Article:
Racial/ethnic variation and risk factors for allopurinol-associated severe cutaneous adverse reactions: a cohort study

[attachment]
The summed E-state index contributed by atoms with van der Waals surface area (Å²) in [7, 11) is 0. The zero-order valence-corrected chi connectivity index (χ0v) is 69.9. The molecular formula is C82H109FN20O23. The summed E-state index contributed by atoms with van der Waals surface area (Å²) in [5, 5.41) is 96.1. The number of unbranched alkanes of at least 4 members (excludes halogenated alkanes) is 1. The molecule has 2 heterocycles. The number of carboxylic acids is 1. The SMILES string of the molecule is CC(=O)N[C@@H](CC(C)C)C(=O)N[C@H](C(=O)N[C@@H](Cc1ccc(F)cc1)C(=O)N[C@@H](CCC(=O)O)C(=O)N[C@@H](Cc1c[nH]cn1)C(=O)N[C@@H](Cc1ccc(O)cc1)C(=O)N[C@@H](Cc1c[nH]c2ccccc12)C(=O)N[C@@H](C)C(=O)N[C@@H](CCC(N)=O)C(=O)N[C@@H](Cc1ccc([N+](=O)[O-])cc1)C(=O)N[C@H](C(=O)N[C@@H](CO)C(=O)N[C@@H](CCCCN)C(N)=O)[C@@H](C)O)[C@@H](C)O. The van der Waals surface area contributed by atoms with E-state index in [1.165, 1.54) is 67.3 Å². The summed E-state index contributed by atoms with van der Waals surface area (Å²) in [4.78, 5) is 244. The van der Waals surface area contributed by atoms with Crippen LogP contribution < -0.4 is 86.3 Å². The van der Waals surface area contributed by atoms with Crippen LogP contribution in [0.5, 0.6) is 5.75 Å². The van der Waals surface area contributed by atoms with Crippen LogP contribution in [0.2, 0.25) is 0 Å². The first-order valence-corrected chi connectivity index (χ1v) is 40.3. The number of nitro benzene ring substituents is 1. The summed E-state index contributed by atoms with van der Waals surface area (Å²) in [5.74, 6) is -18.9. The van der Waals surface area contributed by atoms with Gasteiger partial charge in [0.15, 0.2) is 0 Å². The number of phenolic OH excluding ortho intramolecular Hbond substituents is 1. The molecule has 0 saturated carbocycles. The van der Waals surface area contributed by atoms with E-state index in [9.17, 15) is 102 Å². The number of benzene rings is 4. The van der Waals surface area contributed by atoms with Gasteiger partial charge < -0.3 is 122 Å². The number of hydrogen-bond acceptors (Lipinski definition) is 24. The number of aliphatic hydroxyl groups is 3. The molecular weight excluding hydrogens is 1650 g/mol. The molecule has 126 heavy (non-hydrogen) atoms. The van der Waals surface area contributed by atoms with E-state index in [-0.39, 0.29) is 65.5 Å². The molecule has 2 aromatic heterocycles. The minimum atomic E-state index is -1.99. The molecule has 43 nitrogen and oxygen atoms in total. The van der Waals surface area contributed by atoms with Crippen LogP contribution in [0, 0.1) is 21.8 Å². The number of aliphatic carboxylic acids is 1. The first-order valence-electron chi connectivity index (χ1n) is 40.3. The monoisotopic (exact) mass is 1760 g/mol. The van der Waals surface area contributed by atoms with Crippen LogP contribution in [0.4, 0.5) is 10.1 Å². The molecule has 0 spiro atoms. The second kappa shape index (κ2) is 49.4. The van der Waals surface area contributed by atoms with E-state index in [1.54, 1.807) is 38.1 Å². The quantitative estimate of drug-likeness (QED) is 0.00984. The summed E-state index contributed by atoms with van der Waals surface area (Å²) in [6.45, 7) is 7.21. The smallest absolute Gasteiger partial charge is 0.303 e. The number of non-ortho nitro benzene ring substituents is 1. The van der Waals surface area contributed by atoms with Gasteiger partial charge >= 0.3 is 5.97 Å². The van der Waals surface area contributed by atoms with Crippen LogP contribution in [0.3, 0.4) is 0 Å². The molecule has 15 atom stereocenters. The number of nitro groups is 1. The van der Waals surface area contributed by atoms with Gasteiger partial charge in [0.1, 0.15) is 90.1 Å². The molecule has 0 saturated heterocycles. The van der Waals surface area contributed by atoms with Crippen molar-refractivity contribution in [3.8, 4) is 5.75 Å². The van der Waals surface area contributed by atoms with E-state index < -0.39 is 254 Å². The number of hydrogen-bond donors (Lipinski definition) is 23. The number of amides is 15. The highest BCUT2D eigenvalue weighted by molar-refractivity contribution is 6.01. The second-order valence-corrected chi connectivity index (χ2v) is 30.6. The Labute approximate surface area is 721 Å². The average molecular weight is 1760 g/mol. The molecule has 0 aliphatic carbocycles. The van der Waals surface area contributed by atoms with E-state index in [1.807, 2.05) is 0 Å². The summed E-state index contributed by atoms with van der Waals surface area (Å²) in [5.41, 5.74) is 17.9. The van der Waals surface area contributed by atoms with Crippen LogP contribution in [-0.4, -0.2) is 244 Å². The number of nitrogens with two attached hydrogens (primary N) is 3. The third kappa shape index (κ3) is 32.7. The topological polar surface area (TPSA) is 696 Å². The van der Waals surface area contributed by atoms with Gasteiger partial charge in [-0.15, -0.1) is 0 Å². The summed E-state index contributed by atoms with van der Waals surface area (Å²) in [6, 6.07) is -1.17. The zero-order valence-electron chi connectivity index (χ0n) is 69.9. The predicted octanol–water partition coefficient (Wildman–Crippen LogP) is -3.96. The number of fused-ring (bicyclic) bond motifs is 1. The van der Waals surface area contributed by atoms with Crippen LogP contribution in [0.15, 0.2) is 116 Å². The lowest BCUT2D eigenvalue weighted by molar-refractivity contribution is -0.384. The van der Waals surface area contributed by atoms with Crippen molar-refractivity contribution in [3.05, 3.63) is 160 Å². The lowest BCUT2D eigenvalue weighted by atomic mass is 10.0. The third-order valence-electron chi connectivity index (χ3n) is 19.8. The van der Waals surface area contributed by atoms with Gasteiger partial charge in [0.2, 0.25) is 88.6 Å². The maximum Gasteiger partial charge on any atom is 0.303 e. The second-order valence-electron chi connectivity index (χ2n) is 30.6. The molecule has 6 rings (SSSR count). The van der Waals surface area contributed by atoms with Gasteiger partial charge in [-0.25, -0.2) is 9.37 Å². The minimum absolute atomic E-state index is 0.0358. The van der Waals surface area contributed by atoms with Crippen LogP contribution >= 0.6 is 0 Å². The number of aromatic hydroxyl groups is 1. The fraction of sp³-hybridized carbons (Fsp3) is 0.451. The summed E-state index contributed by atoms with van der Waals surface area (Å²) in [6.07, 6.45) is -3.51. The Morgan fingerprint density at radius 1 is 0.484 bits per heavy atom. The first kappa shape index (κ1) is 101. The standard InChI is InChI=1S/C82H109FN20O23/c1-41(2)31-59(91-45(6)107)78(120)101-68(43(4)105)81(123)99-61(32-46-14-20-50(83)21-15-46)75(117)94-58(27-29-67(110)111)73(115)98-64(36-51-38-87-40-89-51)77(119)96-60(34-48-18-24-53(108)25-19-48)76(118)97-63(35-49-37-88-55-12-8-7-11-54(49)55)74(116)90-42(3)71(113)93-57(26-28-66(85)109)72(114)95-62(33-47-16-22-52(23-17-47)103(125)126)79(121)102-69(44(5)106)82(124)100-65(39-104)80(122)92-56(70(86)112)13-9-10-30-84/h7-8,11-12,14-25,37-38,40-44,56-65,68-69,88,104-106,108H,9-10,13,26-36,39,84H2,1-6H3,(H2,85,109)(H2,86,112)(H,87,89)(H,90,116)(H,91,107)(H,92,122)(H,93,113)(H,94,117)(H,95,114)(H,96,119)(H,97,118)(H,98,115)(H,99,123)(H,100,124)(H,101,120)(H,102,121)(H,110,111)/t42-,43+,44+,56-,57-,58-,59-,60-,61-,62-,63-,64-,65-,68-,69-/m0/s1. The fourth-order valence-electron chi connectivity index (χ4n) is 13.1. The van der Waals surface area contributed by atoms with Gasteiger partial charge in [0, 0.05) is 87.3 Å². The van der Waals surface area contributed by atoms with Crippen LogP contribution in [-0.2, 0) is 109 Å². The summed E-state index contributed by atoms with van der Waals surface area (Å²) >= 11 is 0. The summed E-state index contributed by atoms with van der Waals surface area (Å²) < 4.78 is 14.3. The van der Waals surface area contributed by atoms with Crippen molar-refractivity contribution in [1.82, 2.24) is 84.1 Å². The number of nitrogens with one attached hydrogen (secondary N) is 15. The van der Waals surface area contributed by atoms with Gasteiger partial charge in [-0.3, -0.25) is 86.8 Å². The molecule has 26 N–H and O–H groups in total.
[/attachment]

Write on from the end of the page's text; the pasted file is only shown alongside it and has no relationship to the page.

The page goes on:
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ObjectivesTo examine associations of race/ethnicity and purported risk factors with hospitalised allopurinol-associated severe cutaneous adverse reactions (AASCARs).MethodsWe used US Medicaid data to identify incident allopurinol users between 1999 and 2012. We examined the risk of hospitalised AASCARs according to race/ethnicity and purported key risk factors and calculated relative risks (RR).ResultsAmong 400 401 allopurinol initiators, we documented 203 hospitalised AASCAR cases (1 in 1972 initiators). The average AASCAR hospitalisation was 9.6 days and 43 individuals (21%) died. The multivariable-adjusted RRs for AASCARs among blacks, Asians and Native Hawaiians/Pacific Islanders compared with whites or Hispanics were 3.00 (95% CI 2.18 to 4.14), 3.03 (95% CI 1.72 to 5.34) and 6.68 (95% CI 4.37 to 10.22), respectively. Female sex, older age (≥60 years), chronic kidney disease and initial allopurinol dose (>100 mg/day) were independently associated with a 2.5-fold, 1.7-fold, 2.3-fold and 1.9-fold higher risk of AASCAR, respectively. In our combined demographic analysis, older women (≥60 years) of a high-risk race/ethnicity (blacks, Asians or Native Hawaiians/Pacific Islanders) had over a 12-fold higher risk of hospitalised AASCARs than younger men of a low-risk race/ethnicity (whites or Hispanics) (multivariable-adjusted RR, 12.25; 95% CI 6.46 to 23.25).ConclusionsThis racially diverse (yet mostly white) cohort study indicates that the risk of hospitalised AASCAR is rare overall, although blacks, Asians and Native Hawaiians/Pacific-Islanders have a substantially higher risk of hospitalised AASCARs, particularly among older women. These data also support the practice of initiating allopurinol at a low dose (eg, ≤100 mg/day).

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